Even as concerns over the legitimacy of mortgage documents plague homeowners and investors nationwide, the office of a Bank of America mortgage modification call center tries to remain positive, the New York Times reports.
Posters with words such as "Empathy," "Winning" and "Leadership" can be seen on the walls of the Simi Valley, Calif., call center, the NYT says, where 4,000 employees field 50,000 calls per day, addressing complaints from struggling homeowners and investors in mortgages that Bank of America handles. The bank, after nationally halting and then resuming some of its foreclosure proceedings, faces a Federal racketeering lawsuit for allegedly using "robo-signers," workers who approve thousands of foreclosure documents daily without reading them.
"It's a learning process," Brenda Seymore, who fields calls for Bank of America, told the NYT.
As HuffPost's Arthur Delaney reported last month, Bank of America has granted permanent mortgage modifications to only 21 percent of its borrowers who are potentially eligible for the Federal government's Home Affordable Modification Program. Bank of America executive Rebecca Mairone tried to put a good face on the bank's performance by citing the raw number of its permanent mortgage modifications, which is higher than that of any other mortgage company, Delaney noted.
Still, Bank of America's rate of converting potentially eligible borrowers into permanent modifications is by far the lowest of the nation's four biggest banks.
As HuffPost's Shahien Nasiripour reported with Delaney in August, HAMP has fallen far short of its goals. In many cases, the program has made struggling homeowners' situation even worse. In its first year, 40 percent of initial participants were kicked out of the program, Nasiripour and Delaney reported.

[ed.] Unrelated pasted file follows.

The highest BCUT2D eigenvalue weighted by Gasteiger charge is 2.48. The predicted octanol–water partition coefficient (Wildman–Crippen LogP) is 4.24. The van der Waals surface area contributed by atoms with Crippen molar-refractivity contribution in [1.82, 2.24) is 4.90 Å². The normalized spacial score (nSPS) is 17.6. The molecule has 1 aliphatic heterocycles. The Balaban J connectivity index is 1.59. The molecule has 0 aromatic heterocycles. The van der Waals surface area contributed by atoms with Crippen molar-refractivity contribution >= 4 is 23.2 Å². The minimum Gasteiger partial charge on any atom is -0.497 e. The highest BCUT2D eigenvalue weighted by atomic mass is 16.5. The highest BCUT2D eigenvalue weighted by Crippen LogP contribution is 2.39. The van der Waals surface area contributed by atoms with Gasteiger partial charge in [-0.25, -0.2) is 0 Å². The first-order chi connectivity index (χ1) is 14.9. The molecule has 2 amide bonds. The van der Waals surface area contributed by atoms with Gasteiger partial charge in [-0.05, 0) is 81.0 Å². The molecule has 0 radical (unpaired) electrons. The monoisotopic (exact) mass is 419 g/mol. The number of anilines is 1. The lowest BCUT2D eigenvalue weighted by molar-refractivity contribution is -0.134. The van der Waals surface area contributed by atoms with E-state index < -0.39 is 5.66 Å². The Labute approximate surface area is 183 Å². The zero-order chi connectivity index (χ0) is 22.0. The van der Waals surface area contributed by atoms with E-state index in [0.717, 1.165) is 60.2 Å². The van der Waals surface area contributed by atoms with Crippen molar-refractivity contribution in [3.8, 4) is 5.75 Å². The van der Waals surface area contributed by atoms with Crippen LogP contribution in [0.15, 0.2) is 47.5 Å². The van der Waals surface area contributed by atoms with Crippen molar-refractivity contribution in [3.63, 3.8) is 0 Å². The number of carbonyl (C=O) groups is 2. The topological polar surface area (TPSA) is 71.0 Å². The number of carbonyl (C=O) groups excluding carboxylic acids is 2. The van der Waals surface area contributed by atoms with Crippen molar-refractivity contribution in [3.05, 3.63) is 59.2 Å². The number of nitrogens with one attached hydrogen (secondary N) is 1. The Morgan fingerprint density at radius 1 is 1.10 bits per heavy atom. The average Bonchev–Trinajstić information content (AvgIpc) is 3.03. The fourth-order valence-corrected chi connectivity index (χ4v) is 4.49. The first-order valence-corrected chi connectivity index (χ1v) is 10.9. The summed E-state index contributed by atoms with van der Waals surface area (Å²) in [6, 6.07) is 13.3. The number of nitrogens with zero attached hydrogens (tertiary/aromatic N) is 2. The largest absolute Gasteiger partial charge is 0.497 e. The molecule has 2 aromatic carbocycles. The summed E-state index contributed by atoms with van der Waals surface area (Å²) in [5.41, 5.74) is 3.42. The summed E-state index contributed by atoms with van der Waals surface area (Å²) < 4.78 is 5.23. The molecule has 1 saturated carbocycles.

The Simi Valley call center employees acknowledge the system's flaws.
"Another modification would just leave them in the same position a year from now," call center representative Tammy Tipton said.
Yves Smith, of Naked Capitalism, is skeptical of the NYT's claim that it's investors who "do not necessarily want to modify the loans." The banks, she says, are the ones resisting mortgage modification, since it's more profitable for them to initiate foreclosure. Here's Smith:
"Despite the enormous media hype presenting a struggle between banks and borrowers on the mortgage front, the reality is that the overwhelming majority of investors favor mods. ... [T]here is one party that wins, big time, from foreclosing, and it's the servicers. Servicing a mortgage that is current is a breakeven, at best a thin profit business. Late fees and foreclosure-related fees pad a servicer's bottom line."
According to a new report by the Congressional Oversight Panel, the "robo-signer" scandal might represent fundamental problems in the mortgage industry, which could cost Wall Street billions of dollars, HuffPost's Shahien Nasiripour reports Tuesday.
Officials from Bank of America and other banks will testify before Congress on Tuesday about their companies' mortgage practices.